Rabat- Amid the perception of sustained interest from some of Europe’s biggest teams, Hakim Ziyech’s Dutch Club, Ajax Amsterdam, has renewed its exit clause with the Moroccan football player.
Ziyech’s sustained brilliance in both the Dutch league and the European Champions League is backing up the notion that he could be of enormous significance for any squad seeking to maintain or raise its attacking standards.
Dutch outlet De Telegraaf reported on October 4 that Ajax has decided to “remove clause” from Ziyech’s contract so that the player’s European suitors can no longer pay “only €30 million” for Ziyech.
By removing the €30-million clause from Ziyech’s contract, the Dutch club is partly understood to have sealed Ziyech’s undisputed tenure in the team’s project. Also relevant here is he Dutch champions’ perceived desire to seek more financial benefits from selling a player whose sustained performance means, as far as business is concerned, suitors’ increased willingness to buy.
As well as sending the message that Ziyech is worth more than €30 million on the current transfer market, however, Ajax is also brushing aside any doubts they may have had about the Moroccan’s value or commitment to the club, according to De Telegraaf.
Dubbing Ziyech “the Moroccan magician,” the Dutch newspaper suggested that Ajax’s move came as a result of “improved commitment” on both Ziyech’s and Ajax’s management sides. Both parties are understood, from the spirit driving the renewed contract, signed last month, to value their current relationship.
But while the move clears out suggestions of Ziyech leaving the club during the January window in European football transfer, it remains to be seen whether the “Moroccan magician” will stay much longer in the Dutch capital.
Ajax is yet to specify a new amount for Ziyech’s exit clause, but the player’s current status means that prospective amount will be far higher than the previous, €30-million clause.
In a highly inflated market for football transfers, where clubs can pay exorbitant fees for a player they feel is needed to strengthen their squad, €50 or 70 million (a safe interval bet for an exit clause, should Ziyech keep up his current shape by the time one suitor finally comes knocking) is not particularly high for European heavy weights who still continue to verbally court the Moroccan’s services.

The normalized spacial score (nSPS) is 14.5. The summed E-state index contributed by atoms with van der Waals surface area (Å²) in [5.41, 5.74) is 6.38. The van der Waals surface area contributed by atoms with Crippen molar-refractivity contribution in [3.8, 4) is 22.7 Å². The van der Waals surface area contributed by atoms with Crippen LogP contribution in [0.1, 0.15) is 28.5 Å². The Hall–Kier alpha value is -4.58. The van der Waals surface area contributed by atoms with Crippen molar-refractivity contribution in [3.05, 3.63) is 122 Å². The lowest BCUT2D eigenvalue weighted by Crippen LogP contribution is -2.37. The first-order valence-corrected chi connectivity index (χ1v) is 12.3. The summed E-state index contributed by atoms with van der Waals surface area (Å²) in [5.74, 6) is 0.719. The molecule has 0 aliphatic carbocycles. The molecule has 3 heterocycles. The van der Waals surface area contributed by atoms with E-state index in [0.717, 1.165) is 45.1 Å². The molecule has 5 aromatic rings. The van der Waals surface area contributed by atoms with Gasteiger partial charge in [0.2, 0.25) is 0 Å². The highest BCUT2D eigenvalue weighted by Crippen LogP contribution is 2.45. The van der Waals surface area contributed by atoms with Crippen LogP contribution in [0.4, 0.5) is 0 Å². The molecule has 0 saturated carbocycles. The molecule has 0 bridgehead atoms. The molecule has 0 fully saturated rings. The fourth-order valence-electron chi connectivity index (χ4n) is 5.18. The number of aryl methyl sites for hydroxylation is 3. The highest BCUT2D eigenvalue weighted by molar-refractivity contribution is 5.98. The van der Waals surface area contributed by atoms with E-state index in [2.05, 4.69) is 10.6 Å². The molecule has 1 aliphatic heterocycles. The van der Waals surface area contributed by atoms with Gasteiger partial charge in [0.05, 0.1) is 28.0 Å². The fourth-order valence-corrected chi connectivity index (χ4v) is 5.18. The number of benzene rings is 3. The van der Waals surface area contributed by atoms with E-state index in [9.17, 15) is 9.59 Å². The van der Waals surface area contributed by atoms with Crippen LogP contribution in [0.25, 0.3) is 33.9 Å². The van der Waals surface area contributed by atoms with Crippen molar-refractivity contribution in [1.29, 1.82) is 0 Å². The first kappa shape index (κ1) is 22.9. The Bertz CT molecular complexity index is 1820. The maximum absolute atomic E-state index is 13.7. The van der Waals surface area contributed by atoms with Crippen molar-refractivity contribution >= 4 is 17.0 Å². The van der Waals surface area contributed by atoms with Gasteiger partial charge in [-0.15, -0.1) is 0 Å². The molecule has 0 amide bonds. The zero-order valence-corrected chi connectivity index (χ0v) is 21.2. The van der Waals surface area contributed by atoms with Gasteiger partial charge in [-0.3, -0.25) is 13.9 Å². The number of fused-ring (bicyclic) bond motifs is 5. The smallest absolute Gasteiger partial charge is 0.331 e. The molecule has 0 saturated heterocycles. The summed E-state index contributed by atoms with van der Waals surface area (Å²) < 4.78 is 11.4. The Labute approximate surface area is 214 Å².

Clubs like Arsenal and Bayern Munich are still reportedly following up with their desire to sign the Moroccan playmaker. Most recently, however, there are suggestions that Zinedine Zidane’s in-transition Real Madrid is among those seriously considering singing Ziyech.
Madrid, one recent report suggested, is battling with England’s giants, including Unai Emery’s in-transition, promising Arsenal and Guardiola’s excellent Manchester City, to get the Moroccan from Ajax for an estimated fee of €50 million.
While there has only been desultory mention of Ziyech in Real Madrid’s transfer targets, the idea of adding the Moroccan to a struggling Real Madrid team now easily comes across as a reliable, sensible suggestion as Real Madrid battles to improve its collective, sharpen its attacking arsenal.
Although leading the Spanish league at the moment of this writing, Madrid has been largely unrecognizable on numerous occasions in the past weeks.
What is more, with France’s PSG keen on keeping Neymar (Madrid’s priority) at all costs, and Real Madrid not really impressed with Eden Hazard, its biggest transfer after Cristiano Ronaldo’s departure, the idea of adding Ziyech to the squad is even more matter-of-fact. Football, however, is pretty much a mercurial business: Ziyech may end up extending with Ajax or signing with a club that has not been even cited among the frontrunners in the race to lure the Moroccan from Amsterdam.
Key in the next Ziyech-Ajax-Europe tale will depend largely on the Moroccan’s form in this year’s Champions league. Should Ajax impress as they did last year, and should Ziyech be an invaluable, integral part of yet another stellar Ajax squad, €60 or 70 million for the Moroccan is no deterrence for a European market where clubs have paid as much for defenders or goalkeepers.